A new semiconductor fabrication process developed by engineers at the University of Wisconsin (Madison, WI) is opening up a wide range of possibilities for flexible electronics
Historically, the semiconductor industry has relied on flat, two-dimensional chips upon which to grow and etch the thin films of material that become electronic circuits for computers and other electronic devices. But, a new semiconductor fabrication process developed by engineers at the University of Wisconsin (Madison, WI) will open up a wide range of possibilities for flexible electronics.
A team led by electrical and computer engineer Zhenqiang Ma and materials scientist Max Lagally have created a process to remove a single-crystal film of semiconductor from the substrate on which it is built. This thin layer, which is only a couple of hundred nanometers thick, can be transferred to glass, plastic or other flexible materials.
In addition, the semiconductor film can be flipped as it is transferred to its new substrate, making its other side available for more components. This doubles the possible number of devices that can be placed on the film. By repeating the process, layers of double-sided, thin-film semiconductors can be stacked together, creating powerful, low-power, three-dimensional electronic devices.
“It’s important to note that these are single-crystal films of strained silicon or silicon germanium,” says Ma. “Strain is introduced in the way we form the membrane. Introducing strain changes the arrangement of atoms in the crystal such that we can achieve much faster device speed while consuming less power.”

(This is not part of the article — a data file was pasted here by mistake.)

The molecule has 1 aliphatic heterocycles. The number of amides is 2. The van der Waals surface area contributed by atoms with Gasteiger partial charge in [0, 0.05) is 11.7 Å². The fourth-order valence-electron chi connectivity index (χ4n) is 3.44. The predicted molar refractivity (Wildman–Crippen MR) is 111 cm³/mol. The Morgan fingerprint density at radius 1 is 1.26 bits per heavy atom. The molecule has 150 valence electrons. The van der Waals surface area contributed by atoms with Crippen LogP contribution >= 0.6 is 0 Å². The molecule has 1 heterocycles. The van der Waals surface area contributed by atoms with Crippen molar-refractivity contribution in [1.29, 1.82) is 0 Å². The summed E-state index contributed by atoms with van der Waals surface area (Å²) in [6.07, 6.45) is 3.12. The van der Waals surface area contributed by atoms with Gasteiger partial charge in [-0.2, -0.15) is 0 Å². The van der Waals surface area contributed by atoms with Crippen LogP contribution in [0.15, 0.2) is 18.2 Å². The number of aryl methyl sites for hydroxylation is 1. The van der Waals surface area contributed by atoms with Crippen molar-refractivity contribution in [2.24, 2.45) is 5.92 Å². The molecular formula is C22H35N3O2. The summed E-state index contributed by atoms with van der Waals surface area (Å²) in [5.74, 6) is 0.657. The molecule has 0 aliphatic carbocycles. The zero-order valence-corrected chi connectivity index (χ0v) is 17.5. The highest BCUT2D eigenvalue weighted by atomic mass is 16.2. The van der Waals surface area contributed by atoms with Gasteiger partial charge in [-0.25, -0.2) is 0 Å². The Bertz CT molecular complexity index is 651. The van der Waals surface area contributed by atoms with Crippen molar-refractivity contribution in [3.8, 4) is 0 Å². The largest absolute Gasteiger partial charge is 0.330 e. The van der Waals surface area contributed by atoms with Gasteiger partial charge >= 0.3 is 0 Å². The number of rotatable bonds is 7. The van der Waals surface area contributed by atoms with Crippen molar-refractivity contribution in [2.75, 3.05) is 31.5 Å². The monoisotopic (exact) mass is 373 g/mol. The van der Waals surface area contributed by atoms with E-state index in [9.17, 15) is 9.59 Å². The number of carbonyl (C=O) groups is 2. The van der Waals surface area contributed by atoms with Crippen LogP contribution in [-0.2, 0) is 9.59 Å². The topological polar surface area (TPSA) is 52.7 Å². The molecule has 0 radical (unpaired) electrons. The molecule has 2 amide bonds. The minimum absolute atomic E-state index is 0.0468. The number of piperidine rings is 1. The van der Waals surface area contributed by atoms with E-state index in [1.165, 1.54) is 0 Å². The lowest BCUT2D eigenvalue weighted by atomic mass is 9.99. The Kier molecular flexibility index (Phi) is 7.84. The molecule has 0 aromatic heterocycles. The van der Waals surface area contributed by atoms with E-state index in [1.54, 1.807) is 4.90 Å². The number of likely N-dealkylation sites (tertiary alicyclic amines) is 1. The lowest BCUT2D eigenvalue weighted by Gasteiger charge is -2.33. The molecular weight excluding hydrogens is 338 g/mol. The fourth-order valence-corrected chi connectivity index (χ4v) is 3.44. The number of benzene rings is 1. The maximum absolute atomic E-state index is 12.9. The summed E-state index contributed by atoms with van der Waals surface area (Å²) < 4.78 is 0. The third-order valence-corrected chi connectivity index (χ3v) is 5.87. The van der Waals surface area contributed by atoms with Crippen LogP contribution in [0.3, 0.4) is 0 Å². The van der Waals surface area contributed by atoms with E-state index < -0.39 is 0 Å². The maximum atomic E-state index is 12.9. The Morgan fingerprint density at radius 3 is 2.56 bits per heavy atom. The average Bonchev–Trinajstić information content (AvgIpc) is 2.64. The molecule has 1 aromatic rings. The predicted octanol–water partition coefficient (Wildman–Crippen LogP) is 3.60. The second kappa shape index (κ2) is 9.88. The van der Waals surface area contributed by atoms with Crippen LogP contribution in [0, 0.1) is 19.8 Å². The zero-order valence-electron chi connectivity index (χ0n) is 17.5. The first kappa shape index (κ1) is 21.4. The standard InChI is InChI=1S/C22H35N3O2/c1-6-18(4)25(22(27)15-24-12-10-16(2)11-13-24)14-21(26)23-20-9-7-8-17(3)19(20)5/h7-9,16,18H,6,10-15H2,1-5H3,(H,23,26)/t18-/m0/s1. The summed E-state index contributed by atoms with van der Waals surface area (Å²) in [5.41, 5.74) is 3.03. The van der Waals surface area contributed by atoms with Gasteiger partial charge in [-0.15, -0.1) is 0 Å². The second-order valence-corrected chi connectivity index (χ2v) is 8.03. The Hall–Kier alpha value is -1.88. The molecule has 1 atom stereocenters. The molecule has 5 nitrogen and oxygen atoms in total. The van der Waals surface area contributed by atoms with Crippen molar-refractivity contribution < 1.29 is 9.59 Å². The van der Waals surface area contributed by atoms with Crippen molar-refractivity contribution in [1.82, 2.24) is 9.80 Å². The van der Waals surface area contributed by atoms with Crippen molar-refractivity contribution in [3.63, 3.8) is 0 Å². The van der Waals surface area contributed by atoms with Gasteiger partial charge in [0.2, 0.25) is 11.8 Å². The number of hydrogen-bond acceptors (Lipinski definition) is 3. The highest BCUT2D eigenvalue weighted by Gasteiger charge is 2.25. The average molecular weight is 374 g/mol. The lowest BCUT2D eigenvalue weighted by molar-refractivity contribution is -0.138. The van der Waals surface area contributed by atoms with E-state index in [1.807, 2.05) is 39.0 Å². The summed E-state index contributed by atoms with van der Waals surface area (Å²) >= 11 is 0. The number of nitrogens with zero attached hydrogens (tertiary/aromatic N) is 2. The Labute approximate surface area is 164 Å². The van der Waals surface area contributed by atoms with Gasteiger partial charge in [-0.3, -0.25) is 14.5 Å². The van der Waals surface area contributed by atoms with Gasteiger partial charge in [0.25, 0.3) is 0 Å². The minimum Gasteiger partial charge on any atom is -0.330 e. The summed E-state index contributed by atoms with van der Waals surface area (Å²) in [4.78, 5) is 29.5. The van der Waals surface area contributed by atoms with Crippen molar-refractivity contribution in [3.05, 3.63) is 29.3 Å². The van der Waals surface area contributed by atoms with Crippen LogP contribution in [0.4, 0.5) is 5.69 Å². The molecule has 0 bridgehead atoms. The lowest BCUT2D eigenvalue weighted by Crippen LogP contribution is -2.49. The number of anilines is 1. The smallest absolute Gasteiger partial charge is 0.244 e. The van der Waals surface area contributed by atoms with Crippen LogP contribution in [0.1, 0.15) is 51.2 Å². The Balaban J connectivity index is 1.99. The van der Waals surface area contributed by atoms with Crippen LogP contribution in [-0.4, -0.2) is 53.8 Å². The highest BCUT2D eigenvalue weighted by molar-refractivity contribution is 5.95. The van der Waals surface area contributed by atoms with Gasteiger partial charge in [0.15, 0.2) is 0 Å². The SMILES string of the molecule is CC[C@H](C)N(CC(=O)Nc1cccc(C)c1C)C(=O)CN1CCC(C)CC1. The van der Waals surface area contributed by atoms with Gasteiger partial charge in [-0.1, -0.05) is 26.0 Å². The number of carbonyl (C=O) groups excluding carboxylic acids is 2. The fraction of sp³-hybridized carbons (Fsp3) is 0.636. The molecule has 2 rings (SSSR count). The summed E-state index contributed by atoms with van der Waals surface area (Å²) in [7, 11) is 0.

For noncomputer applications, flexible electronics are beginning to have significant impact. Solar cells, smart cards, radio frequency identification tags, medical devices and active-matrix flat panel displays could all benefit from the development. The techniques could allow flexible semiconductors to be embedded in fabric to create wearable electronics or computer monitors that roll up like a window shade.
“This is potentially a paradigm shift,” claims Lagally. “The ability to create fast, low-power, multilayer electronics has many exciting applications.”
According to Lagally, silicon germanium membranes are particularly interesting. “Germanium has a much higher adsorption for light than silicon,” he points out. “By including the germanium without destroying the quality of the material, we can achieve devices with two to three orders of magnitude more sensitivity.” Lagally says that increased sensitivity could be applied to create superior low-light cameras, or smaller cameras with greater resolution.